Over the past few months, the city of Ferguson, Missouri has been in the spotlight of national news. Ever since the death of Michael Brown, the city has experienced protest after protest. Both the citizens and the police seek to have justice done, yet many disagree over what that justice will look like, and ask “justice for whom?” With the recent news that Missouri governor Jay Nixon has declared a state of emergency and called in the National Guard to protect the peace, this issue is far from resolved, and the Church must be prepared to respond with compassion and charity.
In a previous post, I struggled to articulate my reactions to the cultural fallout following the events in Ferguson. This article was informed in part by personal conversations with friends and in part by the rich welling-up of reflection from multiple writers. In the months since the shooting, there have been some incredibly beautiful, honest, and humble reflections that have helped to shape my own thinking and praying about the state of racial reconciliation in America and in the Church, helping me see how important it is for Christians to listen to the experiences of other Christians in the pursuit of genuine unity. As a Caucasian, my experience is crippled without the voices of my brothers and sisters of color. Here is a collection of the thoughtful responses that have influenced the dialogue in the Allkirk community of writers. I pray that, for the good of the Church and the glory of Christ, their voices are heard and are part of the Church’s prayerful response.
- Ed Stetzer curated a series of reflections from African-American pastors. He speaks clearly to the white-majority culture in the Church with his series title: “It’s Time to Listen.”
- Thabiti Anyabwile is always worth reading, and he speaks with passion and insight. His most recent post on transformation is critical to the conversation.
- Phillip Holmes, writing soon after the incident, encourages prayer for the people of Ferguson, and with the grand jury decision on its way, prayer is as necessary today as it was in August.
- Amy Julia Becker curated a panel of pieces on racial reconciliation in the Church, and over the course of 17 articles, the theme “Healing Begins Here” gets fleshed out in incredible depth, compassion, and conviction by each writer.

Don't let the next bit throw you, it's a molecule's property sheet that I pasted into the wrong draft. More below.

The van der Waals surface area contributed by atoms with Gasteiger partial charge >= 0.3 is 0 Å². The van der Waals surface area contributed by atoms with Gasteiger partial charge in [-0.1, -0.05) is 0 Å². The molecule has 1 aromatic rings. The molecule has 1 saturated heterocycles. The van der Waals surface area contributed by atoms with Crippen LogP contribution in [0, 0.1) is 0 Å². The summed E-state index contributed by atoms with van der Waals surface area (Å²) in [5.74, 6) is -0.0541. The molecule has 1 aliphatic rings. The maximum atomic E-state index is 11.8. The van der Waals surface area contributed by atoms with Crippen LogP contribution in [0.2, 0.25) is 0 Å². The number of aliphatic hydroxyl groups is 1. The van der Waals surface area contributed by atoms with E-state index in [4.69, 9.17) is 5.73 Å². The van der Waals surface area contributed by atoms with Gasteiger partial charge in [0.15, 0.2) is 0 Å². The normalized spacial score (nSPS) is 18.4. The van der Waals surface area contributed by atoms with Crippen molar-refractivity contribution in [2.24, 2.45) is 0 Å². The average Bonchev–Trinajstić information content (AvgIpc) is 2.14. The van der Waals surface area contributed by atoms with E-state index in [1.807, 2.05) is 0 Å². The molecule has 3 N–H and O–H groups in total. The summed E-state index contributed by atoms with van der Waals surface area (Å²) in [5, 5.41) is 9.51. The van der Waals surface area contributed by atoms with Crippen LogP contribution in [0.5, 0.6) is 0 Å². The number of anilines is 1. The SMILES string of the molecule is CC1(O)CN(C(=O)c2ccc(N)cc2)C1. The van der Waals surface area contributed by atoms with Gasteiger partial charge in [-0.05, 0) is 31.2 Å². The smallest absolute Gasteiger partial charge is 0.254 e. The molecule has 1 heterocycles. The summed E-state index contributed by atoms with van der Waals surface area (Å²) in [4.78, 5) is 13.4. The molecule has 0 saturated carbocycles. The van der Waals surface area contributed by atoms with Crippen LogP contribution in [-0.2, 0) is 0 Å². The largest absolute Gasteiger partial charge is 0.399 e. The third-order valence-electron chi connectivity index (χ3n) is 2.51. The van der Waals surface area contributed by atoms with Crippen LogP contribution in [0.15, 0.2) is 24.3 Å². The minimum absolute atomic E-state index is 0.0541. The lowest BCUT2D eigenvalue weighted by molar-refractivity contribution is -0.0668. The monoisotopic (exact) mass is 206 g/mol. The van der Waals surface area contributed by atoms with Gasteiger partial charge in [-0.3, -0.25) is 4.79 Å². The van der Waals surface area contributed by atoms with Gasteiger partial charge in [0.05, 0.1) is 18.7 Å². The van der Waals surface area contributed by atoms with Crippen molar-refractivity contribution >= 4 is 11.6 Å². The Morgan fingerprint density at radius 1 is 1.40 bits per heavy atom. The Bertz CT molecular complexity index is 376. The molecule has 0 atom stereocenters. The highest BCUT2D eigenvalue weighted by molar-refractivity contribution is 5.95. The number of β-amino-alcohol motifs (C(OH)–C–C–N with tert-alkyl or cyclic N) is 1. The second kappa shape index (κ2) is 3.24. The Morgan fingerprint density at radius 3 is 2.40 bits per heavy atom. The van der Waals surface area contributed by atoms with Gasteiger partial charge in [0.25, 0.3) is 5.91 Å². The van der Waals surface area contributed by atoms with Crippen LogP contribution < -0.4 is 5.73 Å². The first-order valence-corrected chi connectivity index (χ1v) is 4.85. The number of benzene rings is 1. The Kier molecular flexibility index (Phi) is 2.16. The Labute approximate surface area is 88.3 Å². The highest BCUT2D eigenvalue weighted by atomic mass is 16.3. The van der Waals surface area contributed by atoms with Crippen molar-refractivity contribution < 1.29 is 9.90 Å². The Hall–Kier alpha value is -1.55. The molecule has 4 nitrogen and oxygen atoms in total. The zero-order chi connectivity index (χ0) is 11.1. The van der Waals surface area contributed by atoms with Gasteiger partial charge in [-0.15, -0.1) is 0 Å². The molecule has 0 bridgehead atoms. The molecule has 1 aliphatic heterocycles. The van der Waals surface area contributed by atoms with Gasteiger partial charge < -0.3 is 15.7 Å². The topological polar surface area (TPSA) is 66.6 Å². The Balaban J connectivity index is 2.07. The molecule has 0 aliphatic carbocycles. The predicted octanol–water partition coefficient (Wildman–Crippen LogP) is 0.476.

- Sarah Bessey, a Caucasian writer, offered her own call for justice by calling attention to the details of the story and by remembering the larger narrative of oppression.
- Kimberly Norwood, an African-American lawyer and mother, gives heartbreaking insight into the realities of parenting minority children in a majority culture. As a parent, I was struck by how blind I was to the realities of privilege and parenting until I read her piece.
- Leon Brown, a PCA pastor in Richmond, VA, demonstrates how the Ferguson shooting highlights the continuing racial division in the American Church.
- Russ Whitfield, a PCA pastor in Washington, DC, pleads for churches to be places where cultural divisions are broken, with advice for congregants and pastors to become cross-cultural bridge builders for the sake of the Gospel.
- And finally, from South City Church in Saint Louis, there have been numerous examples of compassionate engagement in the pursuit of justice. As part of their ministry of reconciliation, they organized a public discussion, entitled “Listen and Speak,” giving a Christian voice to the racial tension in Saint Louis. I’m so thankful for the ministry of South City, and the thoughts from the ministry leaders are full of ache at the fall and hope in the Cross of Christ. Pastor Mike Higgins was featured last week at Christianity Today with his thoughts.
When we consider the pain present in our country and our Church, Karen Ellis frames our prayer in the only way possible – hope in Christ: “our whole world is churning, at home and abroad…Maranatha, Lord Jesus.”